You’ve been right there with us on the frontlines providing clean water to communities in need, and distributing basic hygiene kits. Throughout 2020, we faced a race against time to keep children alive but you were with us every step of the way.
COVID-19: How You Helped
Soap, clean water, life-saving messages on safe hygiene – you helped us reach millions of people in 2020, helping them to protect themselves and their families from the rapid spread of the COVID-19 virus.
How do you stay safe from COVID-19 when you live in an overcrowded camp without soap like 10-year-old Muna does in Yemen? Muna tells us how!
‘I go with my friend Rahaf to the main water tank to get water so my mother can cook for us. We go to get water together. We used to go to school together too before Coronavirus forced it to shut. Before I collect the water I wash my face. We try to keep the camp bathrooms clean to protect us from the virus.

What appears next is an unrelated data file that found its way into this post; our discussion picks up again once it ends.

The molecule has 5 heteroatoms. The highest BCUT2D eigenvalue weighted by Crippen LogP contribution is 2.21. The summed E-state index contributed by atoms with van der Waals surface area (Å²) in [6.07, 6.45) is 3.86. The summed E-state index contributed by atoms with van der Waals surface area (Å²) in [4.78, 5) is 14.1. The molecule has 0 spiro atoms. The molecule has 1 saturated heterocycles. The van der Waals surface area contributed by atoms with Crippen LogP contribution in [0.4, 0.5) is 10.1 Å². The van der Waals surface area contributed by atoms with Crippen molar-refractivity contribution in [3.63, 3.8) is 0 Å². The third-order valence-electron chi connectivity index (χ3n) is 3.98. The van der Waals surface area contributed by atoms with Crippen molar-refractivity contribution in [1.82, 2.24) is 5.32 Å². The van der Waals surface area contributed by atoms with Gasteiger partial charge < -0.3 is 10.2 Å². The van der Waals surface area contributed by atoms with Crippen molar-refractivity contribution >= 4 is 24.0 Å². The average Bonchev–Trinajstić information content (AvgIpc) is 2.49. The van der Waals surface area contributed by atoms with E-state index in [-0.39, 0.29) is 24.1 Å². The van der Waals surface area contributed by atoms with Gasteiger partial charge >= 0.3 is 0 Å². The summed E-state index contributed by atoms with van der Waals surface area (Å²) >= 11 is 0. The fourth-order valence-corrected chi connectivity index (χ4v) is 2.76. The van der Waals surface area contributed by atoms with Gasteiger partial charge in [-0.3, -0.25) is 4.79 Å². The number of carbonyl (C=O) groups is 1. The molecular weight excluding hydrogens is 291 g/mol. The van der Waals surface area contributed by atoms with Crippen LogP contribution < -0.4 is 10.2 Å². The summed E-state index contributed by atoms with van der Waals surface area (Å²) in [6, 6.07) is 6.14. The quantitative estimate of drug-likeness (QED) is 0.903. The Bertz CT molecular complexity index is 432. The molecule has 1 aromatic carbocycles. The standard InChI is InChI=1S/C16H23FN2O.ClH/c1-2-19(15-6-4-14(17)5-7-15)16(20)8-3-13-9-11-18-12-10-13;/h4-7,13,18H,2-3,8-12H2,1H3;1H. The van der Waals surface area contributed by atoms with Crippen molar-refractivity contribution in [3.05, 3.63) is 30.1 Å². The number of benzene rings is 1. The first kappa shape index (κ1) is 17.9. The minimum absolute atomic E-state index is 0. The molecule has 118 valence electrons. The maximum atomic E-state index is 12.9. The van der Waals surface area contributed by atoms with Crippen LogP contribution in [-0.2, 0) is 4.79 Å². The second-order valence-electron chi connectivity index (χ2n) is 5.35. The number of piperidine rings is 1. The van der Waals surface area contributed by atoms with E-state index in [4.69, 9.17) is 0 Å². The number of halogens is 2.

‘We collect water quickly because if a crowd comes Coronavirus will spread. We have to wash our vegetables very carefully to protect ourselves. We also have to wash our hands very well. Even though we don’t have soap, we wash our hands well. I hope Coronavirus never comes to us.’
Lebanon: You’re Helping Children to Rise Again
Mira was at home in the early evening of August 4th when the Beirut port explosions hit her house.
‘When the impact hit, the first aid box exploded on my head,’ she remembers. ‘Then the door blew off its hinges. I remember that I just started screaming. My mother ran to me, pressed hard on my wound and gave me a drink of water so I wouldn’t faint.’